State v. Agnello 226 Wis. 2d 164, 593 N.W.2d 427 (1999)


Issue:  This homicide case had lengthy appeals for more than seven years, including twice in the Wisconsin Supreme Court. First appeal to Wisconsin Supreme Court (see below) reversed illegally held motion hearing on the question of police coercion to obtain confession from defendant. On second appeal the Wisconsin Supreme Court was evenly divided and therefore returned the case to the court of appeals, which ultimately held that the defendant was entitled to a new trial. Court of appeals did not agree, however, that statements given to police by murder suspect after 13 hours in custody with no sleep and long periods shackled to the wall should be suppressed as involuntarily coerced.

State v. Brienzo 267 N.W.2d 349, 671 N.W.2d 700 (2003)

Issue:  Wisconsin Court of Appeals held that State's use of child enticement and sexual assault statures to charge defendant in Internet sting case is not barred by the constitution, but state must elect which charge to proceed under before trial. Defendant traveled to meet undercover agent at restaurant, and was immediately arrested and charged, even though there was no real child involved and defendant never met face-to-face with any real child.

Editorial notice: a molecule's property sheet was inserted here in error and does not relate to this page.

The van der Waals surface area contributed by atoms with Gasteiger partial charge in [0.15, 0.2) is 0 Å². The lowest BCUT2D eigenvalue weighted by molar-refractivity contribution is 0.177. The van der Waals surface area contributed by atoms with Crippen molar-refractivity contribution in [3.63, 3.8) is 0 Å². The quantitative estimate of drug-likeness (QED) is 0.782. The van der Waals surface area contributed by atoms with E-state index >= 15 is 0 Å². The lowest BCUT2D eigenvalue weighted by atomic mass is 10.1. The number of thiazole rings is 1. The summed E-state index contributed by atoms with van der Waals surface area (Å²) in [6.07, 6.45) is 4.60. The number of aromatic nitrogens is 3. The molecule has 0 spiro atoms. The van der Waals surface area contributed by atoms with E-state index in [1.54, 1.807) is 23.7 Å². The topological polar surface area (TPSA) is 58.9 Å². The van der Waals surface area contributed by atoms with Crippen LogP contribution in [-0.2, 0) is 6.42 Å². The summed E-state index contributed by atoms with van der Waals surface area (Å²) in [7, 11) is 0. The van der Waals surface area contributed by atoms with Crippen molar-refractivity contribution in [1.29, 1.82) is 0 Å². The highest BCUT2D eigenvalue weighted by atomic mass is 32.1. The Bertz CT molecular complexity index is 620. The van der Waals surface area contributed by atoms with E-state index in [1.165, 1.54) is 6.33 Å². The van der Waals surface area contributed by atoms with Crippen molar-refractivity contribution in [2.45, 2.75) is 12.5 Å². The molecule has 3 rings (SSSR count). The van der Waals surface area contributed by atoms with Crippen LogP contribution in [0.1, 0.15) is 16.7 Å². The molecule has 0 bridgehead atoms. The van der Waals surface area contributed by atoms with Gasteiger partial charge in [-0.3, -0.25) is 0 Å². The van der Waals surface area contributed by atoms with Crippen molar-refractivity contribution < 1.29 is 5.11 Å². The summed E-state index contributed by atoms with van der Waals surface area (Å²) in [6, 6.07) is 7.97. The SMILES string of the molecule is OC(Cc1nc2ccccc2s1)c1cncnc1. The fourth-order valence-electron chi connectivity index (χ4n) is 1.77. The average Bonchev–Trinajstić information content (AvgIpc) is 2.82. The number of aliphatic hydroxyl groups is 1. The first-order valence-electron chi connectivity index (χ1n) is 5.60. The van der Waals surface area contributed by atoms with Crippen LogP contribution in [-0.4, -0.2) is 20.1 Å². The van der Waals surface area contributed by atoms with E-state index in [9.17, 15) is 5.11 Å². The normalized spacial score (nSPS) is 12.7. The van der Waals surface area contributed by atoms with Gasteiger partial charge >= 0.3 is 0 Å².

State v. Davidson 236 Wis. 2d 537, 613 N.W.2d 606 (2000)

613 N.W.2d 236 Wis. 2d 537 and
589 N.W.2d 222 Wis. 2d 233

Issue:  Wisconsin Supreme Court reversed Court of Appeals and reinstated conviction, holding other crimes evidence was properly admitted at trial, given "greater latitude rule" in child sex offenses.

State v. Agnello 693 N.W.2d 226 Wis. 2d 164

Issue:  Wisconsin Supreme Court vacated conviction of murder defendant and remanded for new hearing on voluntariness of confession where trial court improperly ordered defendant to answer questions about facts of the murder when he testified at pretrial hearing to suppress statement.

State v. Davidson 589 N.W.2d 222 Wis. 2d 233

Issue:  Court of Appeals reversed conviction for child sexual assault holding other crimes evidence was improperly admitted at trial. This ruling subsequently overturned by Supreme Court.

State v. Hall 557 N.W.2d 207 Wis. 2d 54

Issue:  Wisconsin Supreme Court rules "Drug Tax Stamp" statute unconstitutional infringement of Fifth Amendment privilege against self-incrimination.

State v. Salmon 471 N.W.2d 163 Wis. 2d 369

(Ct. App. 1991)

Issue:  Court of Appeals establishes rules for factors trial court can consider on application for bail pending appeal.

Milwaukee County v. Gliniecki/ State v. Netteshiem 367 N.W.2d 239 123 Wis. 2d 462

Issue:  Court of Appeals reversed trial court ruling suppressing breathalyzer results from trial due to machine susceptibility to radio frequency interference. Evidence of such problems can be presented to jury to undermine credibility of test result. Earlier trial court order in this case had the effect of suppressing breathalyzer results in hundreds of cases around the state.